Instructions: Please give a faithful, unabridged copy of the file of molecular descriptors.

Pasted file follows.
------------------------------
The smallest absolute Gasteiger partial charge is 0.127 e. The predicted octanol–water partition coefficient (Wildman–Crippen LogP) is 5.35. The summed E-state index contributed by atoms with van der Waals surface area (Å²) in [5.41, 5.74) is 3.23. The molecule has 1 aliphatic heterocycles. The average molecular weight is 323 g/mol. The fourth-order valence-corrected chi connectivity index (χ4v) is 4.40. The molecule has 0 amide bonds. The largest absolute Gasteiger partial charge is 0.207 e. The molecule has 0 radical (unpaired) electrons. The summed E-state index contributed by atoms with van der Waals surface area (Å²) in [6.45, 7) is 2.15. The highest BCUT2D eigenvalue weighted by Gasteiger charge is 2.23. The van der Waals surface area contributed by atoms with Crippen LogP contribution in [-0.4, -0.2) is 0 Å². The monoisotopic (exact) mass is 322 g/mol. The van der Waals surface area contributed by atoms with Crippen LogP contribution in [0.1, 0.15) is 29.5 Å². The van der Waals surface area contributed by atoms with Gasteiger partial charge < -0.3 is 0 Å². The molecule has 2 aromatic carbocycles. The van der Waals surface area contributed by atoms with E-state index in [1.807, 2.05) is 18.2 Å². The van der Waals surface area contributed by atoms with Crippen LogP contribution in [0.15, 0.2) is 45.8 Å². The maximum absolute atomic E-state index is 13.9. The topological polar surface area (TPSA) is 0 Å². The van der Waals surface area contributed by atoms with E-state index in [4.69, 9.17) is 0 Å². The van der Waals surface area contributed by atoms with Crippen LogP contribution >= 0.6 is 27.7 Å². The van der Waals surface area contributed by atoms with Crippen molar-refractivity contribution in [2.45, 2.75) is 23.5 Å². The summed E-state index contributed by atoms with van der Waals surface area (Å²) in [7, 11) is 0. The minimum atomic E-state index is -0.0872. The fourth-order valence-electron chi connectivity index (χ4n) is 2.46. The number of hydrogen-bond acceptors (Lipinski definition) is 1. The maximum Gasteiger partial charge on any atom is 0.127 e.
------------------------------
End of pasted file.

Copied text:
The smallest absolute Gasteiger partial charge is 0.127 e. The predicted octanol–water partition coefficient (Wildman–Crippen LogP) is 5.35. The summed E-state index contributed by atoms with van der Waals surface area (Å²) in [5.41, 5.74) is 3.23. The molecule has 1 aliphatic heterocycles. The average molecular weight is 323 g/mol. The fourth-order valence-corrected chi connectivity index (χ4v) is 4.40. The molecule has 0 amide bonds. The largest absolute Gasteiger partial charge is 0.207 e. The molecule has 0 radical (unpaired) electrons. The summed E-state index contributed by atoms with van der Waals surface area (Å²) in [6.45, 7) is 2.15. The highest BCUT2D eigenvalue weighted by Gasteiger charge is 2.23. The van der Waals surface area contributed by atoms with Crippen LogP contribution in [-0.4, -0.2) is 0 Å². The monoisotopic (exact) mass is 322 g/mol. The van der Waals surface area contributed by atoms with Crippen LogP contribution in [0.1, 0.15) is 29.5 Å². The van der Waals surface area contributed by atoms with Gasteiger partial charge < -0.3 is 0 Å². The molecule has 2 aromatic carbocycles. The van der Waals surface area contributed by atoms with E-state index in [1.807, 2.05) is 18.2 Å². The van der Waals surface area contributed by atoms with Crippen LogP contribution in [0.15, 0.2) is 45.8 Å². The maximum absolute atomic E-state index is 13.9. The topological polar surface area (TPSA) is 0 Å². The van der Waals surface area contributed by atoms with E-state index in [4.69, 9.17) is 0 Å². The van der Waals surface area contributed by atoms with Crippen LogP contribution >= 0.6 is 27.7 Å². The van der Waals surface area contributed by atoms with Crippen molar-refractivity contribution in [2.45, 2.75) is 23.5 Å². The summed E-state index contributed by atoms with van der Waals surface area (Å²) in [7, 11) is 0. The minimum atomic E-state index is -0.0872. The fourth-order valence-electron chi connectivity index (χ4n) is 2.46. The number of hydrogen-bond acceptors (Lipinski definition) is 1. The maximum Gasteiger partial charge on any atom is 0.127 e.